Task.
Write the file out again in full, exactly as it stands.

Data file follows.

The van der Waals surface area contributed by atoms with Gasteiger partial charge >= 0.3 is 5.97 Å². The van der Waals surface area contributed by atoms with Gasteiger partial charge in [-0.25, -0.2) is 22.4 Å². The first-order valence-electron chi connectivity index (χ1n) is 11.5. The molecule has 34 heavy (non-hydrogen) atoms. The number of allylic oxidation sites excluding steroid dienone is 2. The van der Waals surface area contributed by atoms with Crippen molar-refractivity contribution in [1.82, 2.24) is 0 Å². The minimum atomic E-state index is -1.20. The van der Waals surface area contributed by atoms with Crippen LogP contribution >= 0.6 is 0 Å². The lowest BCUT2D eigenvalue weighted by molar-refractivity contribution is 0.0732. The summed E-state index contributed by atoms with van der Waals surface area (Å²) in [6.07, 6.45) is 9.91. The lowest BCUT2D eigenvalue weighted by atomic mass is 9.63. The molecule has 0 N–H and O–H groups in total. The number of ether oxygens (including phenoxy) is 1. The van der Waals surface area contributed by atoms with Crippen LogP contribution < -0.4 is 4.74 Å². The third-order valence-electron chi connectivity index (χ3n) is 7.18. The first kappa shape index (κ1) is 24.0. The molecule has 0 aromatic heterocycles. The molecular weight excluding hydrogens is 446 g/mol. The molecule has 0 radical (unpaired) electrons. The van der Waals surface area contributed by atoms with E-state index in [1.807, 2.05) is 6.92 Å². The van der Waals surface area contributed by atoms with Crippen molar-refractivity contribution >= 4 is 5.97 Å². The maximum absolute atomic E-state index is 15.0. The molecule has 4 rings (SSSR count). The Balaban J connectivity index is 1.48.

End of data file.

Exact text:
The van der Waals surface area contributed by atoms with Gasteiger partial charge >= 0.3 is 5.97 Å². The van der Waals surface area contributed by atoms with Gasteiger partial charge in [-0.25, -0.2) is 22.4 Å². The first-order valence-electron chi connectivity index (χ1n) is 11.5. The molecule has 34 heavy (non-hydrogen) atoms. The number of allylic oxidation sites excluding steroid dienone is 2. The van der Waals surface area contributed by atoms with Crippen molar-refractivity contribution in [1.82, 2.24) is 0 Å². The minimum atomic E-state index is -1.20. The van der Waals surface area contributed by atoms with Crippen LogP contribution >= 0.6 is 0 Å². The lowest BCUT2D eigenvalue weighted by molar-refractivity contribution is 0.0732. The summed E-state index contributed by atoms with van der Waals surface area (Å²) in [6.07, 6.45) is 9.91. The lowest BCUT2D eigenvalue weighted by atomic mass is 9.63. The molecule has 0 N–H and O–H groups in total. The number of ether oxygens (including phenoxy) is 1. The van der Waals surface area contributed by atoms with Crippen LogP contribution < -0.4 is 4.74 Å². The third-order valence-electron chi connectivity index (χ3n) is 7.18. The first kappa shape index (κ1) is 24.0. The molecule has 0 aromatic heterocycles. The molecular weight excluding hydrogens is 446 g/mol. The molecule has 0 radical (unpaired) electrons. The van der Waals surface area contributed by atoms with E-state index in [1.807, 2.05) is 6.92 Å². The van der Waals surface area contributed by atoms with Crippen molar-refractivity contribution >= 4 is 5.97 Å². The maximum absolute atomic E-state index is 15.0. The molecule has 4 rings (SSSR count). The Balaban J connectivity index is 1.48.